Dr Fiona Stanley – Empowering Indigenous Communities: Modern Solutions to Colonial Problems
Dr Fiona Stanley and her team of multi-disciplinary researchers at the Centre for Research Excellence in Aboriginal Health and Wellbeing use novel strategies to empower Indigenous Australians and promote public health.
An Institutional Legacy of Failure
Worldwide, the destructive effects of European colonisation continue to plague indigenous peoples today, often through pervasive and persistent systemic racism. The Aboriginal and Torres Strait Islander peoples of Australia are a prime example of these effects. Aboriginal Australians experience higher rates of poverty, illness, poor mental health and low self-esteem, incarceration, and ongoing consequences of stolen generation trauma.
Despite millions of dollars spent on public health initiatives for Indigenous Australians, Aboriginal populations continue to experience higher rates of infant mortality, preventable diseases, mental disorders, suicide, and shorter life expectancies. Discriminatory practices and racism, both overt and subliminal, are major contributing factors to the compromised health of Aboriginal communities. Numerous studies have linked the ‘everyday racism’ experienced by Aboriginal peoples and disenfranchised populations worldwide to higher stress rates and poorer overall health, and the effects of racism extend beyond individual experience. Systemic racism contributes to lack of cultural understanding and commitment among mainstream health providers, perpetuating the failure of many public health interventions led by non-Aboriginal teams.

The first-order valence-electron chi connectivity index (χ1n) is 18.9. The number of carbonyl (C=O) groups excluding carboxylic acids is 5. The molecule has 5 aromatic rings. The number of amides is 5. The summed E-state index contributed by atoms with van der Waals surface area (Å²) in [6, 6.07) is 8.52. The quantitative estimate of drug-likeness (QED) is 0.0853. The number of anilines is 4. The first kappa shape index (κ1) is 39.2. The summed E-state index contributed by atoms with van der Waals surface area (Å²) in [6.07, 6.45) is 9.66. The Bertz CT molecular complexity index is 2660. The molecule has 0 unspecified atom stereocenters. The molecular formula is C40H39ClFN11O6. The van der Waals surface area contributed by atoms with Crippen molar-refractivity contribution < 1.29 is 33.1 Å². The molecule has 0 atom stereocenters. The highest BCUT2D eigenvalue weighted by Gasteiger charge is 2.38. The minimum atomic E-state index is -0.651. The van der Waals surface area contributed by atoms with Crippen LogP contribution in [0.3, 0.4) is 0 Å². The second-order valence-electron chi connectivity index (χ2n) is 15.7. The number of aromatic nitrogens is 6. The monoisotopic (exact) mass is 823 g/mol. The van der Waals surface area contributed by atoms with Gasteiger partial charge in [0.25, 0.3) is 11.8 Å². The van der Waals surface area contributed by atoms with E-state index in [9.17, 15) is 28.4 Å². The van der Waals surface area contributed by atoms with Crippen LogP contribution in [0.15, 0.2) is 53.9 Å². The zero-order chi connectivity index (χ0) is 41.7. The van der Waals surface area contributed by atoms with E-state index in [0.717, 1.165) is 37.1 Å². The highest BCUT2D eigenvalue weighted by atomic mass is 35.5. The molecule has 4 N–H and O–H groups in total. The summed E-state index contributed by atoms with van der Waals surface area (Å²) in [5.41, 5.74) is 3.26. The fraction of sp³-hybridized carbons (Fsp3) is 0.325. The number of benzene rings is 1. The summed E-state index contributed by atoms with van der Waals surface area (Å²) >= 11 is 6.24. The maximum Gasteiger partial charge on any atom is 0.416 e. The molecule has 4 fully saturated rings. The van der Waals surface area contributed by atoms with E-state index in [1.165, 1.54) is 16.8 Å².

All too often, government initiated programs intended to aid marginalised populations fail to involve members of these populations when designing the program. As a result, such programs have frequently been ineffective and inappropriate in the communities they were meant to serve. Dr Fiona Stanley heads a diverse team of Indigenous and non-Indigenous Australian researchers at the Centre for Research Excellence in Aboriginal Health and Wellbeing, dedicated to shifting the paradigm driving Aboriginal public health initiatives by partnering with Indigenous Australians to develop effective programs that both serve and empower their communities. The problems of Aboriginal populations are complex and interwoven, but the multifaceted approach of Dr Stanley’s team is driving positive change in Indigenous Australian communities, and is setting an example for the rest of the world.
‘The solutions to closing this gap include recognition of the history of colonisation, reducing racism, understanding the power of culture and land and giving power and responsibility to Aboriginal people and organisations to enable effective services’
A Career of Service
Dr Stanley began her career in Perth in the 1970s as a young doctor working in child health. She found herself repeatedly treating Aboriginal children flown in from remote settlements, nursing them back to health only to return them to the same problematic environments. ‘I realised that clinical treatment of sick Aboriginal children was not the best way to improve Aboriginal health and that we needed to understand the pathways causing disease and other poor outcomes,’ she explains.